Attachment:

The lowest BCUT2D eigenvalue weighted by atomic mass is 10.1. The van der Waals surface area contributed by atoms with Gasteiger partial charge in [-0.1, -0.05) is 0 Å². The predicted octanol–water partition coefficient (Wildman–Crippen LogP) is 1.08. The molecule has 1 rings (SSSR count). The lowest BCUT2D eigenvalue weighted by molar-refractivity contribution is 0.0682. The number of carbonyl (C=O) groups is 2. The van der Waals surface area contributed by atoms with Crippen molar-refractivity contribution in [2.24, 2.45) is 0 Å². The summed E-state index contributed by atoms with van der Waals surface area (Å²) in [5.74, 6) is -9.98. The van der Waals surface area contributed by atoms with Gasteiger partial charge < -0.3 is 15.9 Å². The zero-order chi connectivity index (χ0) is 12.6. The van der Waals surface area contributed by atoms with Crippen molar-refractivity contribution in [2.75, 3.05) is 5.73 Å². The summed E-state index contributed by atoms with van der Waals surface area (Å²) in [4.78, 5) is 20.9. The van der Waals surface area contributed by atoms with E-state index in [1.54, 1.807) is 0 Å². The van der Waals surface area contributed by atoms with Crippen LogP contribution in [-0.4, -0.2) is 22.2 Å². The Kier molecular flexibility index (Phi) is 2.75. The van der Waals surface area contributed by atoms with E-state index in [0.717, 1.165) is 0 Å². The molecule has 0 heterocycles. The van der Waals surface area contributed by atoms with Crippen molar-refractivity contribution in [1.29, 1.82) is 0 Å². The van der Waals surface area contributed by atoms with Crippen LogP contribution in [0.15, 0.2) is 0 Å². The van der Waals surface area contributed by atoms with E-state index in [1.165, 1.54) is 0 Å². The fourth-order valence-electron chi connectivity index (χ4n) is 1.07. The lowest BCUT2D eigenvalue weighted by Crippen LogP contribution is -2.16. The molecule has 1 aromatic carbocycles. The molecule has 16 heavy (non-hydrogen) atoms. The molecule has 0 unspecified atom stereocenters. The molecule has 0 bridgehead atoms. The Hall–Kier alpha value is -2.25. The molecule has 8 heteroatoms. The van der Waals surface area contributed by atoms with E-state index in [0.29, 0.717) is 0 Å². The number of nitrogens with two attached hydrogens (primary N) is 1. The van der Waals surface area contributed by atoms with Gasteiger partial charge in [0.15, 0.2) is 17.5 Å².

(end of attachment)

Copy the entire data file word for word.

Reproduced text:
The lowest BCUT2D eigenvalue weighted by atomic mass is 10.1. The van der Waals surface area contributed by atoms with Gasteiger partial charge in [-0.1, -0.05) is 0 Å². The predicted octanol–water partition coefficient (Wildman–Crippen LogP) is 1.08. The molecule has 1 rings (SSSR count). The lowest BCUT2D eigenvalue weighted by molar-refractivity contribution is 0.0682. The number of carbonyl (C=O) groups is 2. The van der Waals surface area contributed by atoms with Crippen molar-refractivity contribution in [2.24, 2.45) is 0 Å². The summed E-state index contributed by atoms with van der Waals surface area (Å²) in [5.74, 6) is -9.98. The van der Waals surface area contributed by atoms with Gasteiger partial charge < -0.3 is 15.9 Å². The zero-order chi connectivity index (χ0) is 12.6. The van der Waals surface area contributed by atoms with Crippen molar-refractivity contribution in [2.75, 3.05) is 5.73 Å². The summed E-state index contributed by atoms with van der Waals surface area (Å²) in [4.78, 5) is 20.9. The van der Waals surface area contributed by atoms with E-state index in [1.54, 1.807) is 0 Å². The van der Waals surface area contributed by atoms with Crippen LogP contribution in [-0.4, -0.2) is 22.2 Å². The Kier molecular flexibility index (Phi) is 2.75. The van der Waals surface area contributed by atoms with E-state index in [0.717, 1.165) is 0 Å². The molecule has 0 heterocycles. The van der Waals surface area contributed by atoms with Crippen molar-refractivity contribution in [1.29, 1.82) is 0 Å². The van der Waals surface area contributed by atoms with Crippen LogP contribution in [0.15, 0.2) is 0 Å². The van der Waals surface area contributed by atoms with E-state index in [1.165, 1.54) is 0 Å². The fourth-order valence-electron chi connectivity index (χ4n) is 1.07. The lowest BCUT2D eigenvalue weighted by Crippen LogP contribution is -2.16. The molecule has 1 aromatic carbocycles. The molecule has 16 heavy (non-hydrogen) atoms. The molecule has 0 unspecified atom stereocenters. The molecule has 0 bridgehead atoms. The Hall–Kier alpha value is -2.25. The molecule has 8 heteroatoms. The van der Waals surface area contributed by atoms with E-state index in [0.29, 0.717) is 0 Å². The number of nitrogens with two attached hydrogens (primary N) is 1. The van der Waals surface area contributed by atoms with Gasteiger partial charge in [0.15, 0.2) is 17.5 Å².